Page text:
Bloomberg News

China Must Combat Corruption, Wen Writes After Bo’s Purge

April 16, 2012

Wen Jiabao, China's premier. Photographer: Nelson Ching/Bloomberg

Wen Jiabao, China's premier. Photographer: Nelson Ching/Bloomberg

Chinese Premier Wen Jiabao said the government could lose its grip on power unless it imposes stronger measures to fight corruption, according to an article published after a member of the ruling Politburo was suspended.

Public supervision is needed to limit abuses of power, and authorities must continue to work for a “clean government” in 2012, the last year of the current administration, Wen wrote in Qiushi, or Seeking Truth. The article published today in the party magazine was based on a March 26 speech Wen delivered to the State Council.

The publication of Wen’s commentary comes after Bo Xilai was suspended from his top Communist Party positions on suspicion of committing “serious discipline violations,” according to an April 10 report by the official Xinhua News Agency. Bo’s wife, Gu Kailai, and an aide were put in custody on suspicion of murdering British businessman Neil Heywood.

In his article, titled “Let Power be Exercised in the Sunshine,” Wen wrote that government at all levels should be open to supervision by the people. Stricter administrative inspection and auditing should also be imposed.

Corruption thrives because of “excessive concentration of power and the lack of effective oversight,” Wen said. He warned that “the nature of the regime may change” and possibly come to an end if the issue isn’t handle properly.

‘Immediately Respond’

Officials who underperform, allow important cases of corruption to occur or fail to handle them in a timely manner will be held accountable, he wrote. They should “immediately respond to and investigate problems reported by the people and the media and publicize the results of investigations in a timely manner,” he wrote.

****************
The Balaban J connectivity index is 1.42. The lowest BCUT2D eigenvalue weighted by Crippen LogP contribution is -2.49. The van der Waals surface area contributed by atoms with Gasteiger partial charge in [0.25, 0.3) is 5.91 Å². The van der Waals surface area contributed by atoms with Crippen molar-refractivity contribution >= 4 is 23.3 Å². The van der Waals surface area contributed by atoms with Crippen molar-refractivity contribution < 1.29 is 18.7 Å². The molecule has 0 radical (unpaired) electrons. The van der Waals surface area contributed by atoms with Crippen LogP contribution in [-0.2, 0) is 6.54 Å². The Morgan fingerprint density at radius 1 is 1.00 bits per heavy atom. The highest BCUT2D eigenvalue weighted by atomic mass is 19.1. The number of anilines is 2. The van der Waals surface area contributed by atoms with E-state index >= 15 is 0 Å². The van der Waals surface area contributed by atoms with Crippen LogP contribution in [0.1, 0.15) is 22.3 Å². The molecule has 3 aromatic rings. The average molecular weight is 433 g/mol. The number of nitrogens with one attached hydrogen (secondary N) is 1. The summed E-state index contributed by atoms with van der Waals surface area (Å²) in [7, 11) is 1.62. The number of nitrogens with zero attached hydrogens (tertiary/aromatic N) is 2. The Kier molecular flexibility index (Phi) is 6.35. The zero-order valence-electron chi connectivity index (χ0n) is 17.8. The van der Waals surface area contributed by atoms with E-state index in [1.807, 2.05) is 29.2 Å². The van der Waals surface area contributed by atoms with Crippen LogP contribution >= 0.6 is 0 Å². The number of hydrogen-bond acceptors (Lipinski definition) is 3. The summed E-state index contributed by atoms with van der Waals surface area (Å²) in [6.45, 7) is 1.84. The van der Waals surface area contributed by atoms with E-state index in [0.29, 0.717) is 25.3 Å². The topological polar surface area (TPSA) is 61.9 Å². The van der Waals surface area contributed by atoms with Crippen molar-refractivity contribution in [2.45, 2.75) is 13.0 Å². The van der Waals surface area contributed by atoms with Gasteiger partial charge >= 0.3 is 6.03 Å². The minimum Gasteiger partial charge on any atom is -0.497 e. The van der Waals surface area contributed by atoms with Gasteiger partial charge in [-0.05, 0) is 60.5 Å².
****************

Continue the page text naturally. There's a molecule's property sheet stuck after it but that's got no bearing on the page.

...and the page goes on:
In an April 14 commentary, “Law and Party Disciplines Brook No Violation,” Xinhua said, “the spouses and children of some officials have taken advantage of their power to seek personal gains, disregarding the law, thus stirring public outcry.” The decision to investigate Bo and the Heywood death is a “resolute move,” the unsigned story said.

Wen also urged the government to enhance the management of government officials whose wives and children have emigrated. The government should also ban its leaders from taking part in “luxury activities” that are paid by the government or those that may affect their fairness.

Bo’s downfall comes as China prepares for a once-in-a- decade leadership change. The 18th Communist Party Congress later this year will pick a chairman to replace incumbent Hu Jintao and name a new Politburo.

Premier Wen, 69, is a member of the Politburo Standing Committee, the nine-member group that exercises supreme power in China. At a press briefing at the National People’s Congress last month he said that China has seen increased problems including corruption and a loss of credibility in recent years.

To contact Bloomberg News staff for this story: Henry Sanderson in Beijing at hsanderson@bloomberg.net

To contact the editor responsible for this story: Peter Hirschberg at phirschberg@bloomberg.net


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